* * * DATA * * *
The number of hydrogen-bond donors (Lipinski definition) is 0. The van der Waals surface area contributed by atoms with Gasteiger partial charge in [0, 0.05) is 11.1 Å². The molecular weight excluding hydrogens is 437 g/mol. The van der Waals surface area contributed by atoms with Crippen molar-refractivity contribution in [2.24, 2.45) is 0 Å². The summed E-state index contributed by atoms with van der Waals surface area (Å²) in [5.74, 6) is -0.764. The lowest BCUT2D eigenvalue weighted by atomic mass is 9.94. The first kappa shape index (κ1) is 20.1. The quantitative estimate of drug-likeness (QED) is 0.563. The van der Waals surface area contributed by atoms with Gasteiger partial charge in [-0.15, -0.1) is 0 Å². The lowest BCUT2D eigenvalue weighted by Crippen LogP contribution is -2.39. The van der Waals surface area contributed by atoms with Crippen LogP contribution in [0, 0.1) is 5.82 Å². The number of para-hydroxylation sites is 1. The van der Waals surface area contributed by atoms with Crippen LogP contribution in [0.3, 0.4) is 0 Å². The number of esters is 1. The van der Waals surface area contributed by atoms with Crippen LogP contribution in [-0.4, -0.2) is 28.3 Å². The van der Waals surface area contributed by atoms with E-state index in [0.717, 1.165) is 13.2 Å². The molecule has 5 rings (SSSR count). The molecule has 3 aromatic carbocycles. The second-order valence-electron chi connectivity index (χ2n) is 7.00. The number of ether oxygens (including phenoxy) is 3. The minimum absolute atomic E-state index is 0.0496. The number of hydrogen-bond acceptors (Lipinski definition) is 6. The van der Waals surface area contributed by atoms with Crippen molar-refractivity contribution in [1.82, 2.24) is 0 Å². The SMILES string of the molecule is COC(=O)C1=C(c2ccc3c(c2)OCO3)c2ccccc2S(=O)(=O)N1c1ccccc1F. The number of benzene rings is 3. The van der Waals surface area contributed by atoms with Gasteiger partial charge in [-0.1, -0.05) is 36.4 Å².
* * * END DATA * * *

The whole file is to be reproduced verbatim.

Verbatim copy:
The number of hydrogen-bond donors (Lipinski definition) is 0. The van der Waals surface area contributed by atoms with Gasteiger partial charge in [0, 0.05) is 11.1 Å². The molecular weight excluding hydrogens is 437 g/mol. The van der Waals surface area contributed by atoms with Crippen molar-refractivity contribution in [2.24, 2.45) is 0 Å². The summed E-state index contributed by atoms with van der Waals surface area (Å²) in [5.74, 6) is -0.764. The lowest BCUT2D eigenvalue weighted by atomic mass is 9.94. The first kappa shape index (κ1) is 20.1. The quantitative estimate of drug-likeness (QED) is 0.563. The van der Waals surface area contributed by atoms with Gasteiger partial charge in [-0.15, -0.1) is 0 Å². The lowest BCUT2D eigenvalue weighted by Crippen LogP contribution is -2.39. The van der Waals surface area contributed by atoms with Crippen LogP contribution in [0, 0.1) is 5.82 Å². The number of para-hydroxylation sites is 1. The van der Waals surface area contributed by atoms with Crippen LogP contribution in [0.3, 0.4) is 0 Å². The number of esters is 1. The van der Waals surface area contributed by atoms with Crippen LogP contribution in [-0.4, -0.2) is 28.3 Å². The van der Waals surface area contributed by atoms with E-state index in [0.717, 1.165) is 13.2 Å². The molecule has 5 rings (SSSR count). The molecule has 3 aromatic carbocycles. The second-order valence-electron chi connectivity index (χ2n) is 7.00. The number of ether oxygens (including phenoxy) is 3. The minimum absolute atomic E-state index is 0.0496. The number of hydrogen-bond acceptors (Lipinski definition) is 6. The van der Waals surface area contributed by atoms with Crippen molar-refractivity contribution in [1.82, 2.24) is 0 Å². The SMILES string of the molecule is COC(=O)C1=C(c2ccc3c(c2)OCO3)c2ccccc2S(=O)(=O)N1c1ccccc1F. The number of benzene rings is 3. The van der Waals surface area contributed by atoms with Gasteiger partial charge in [-0.1, -0.05) is 36.4 Å².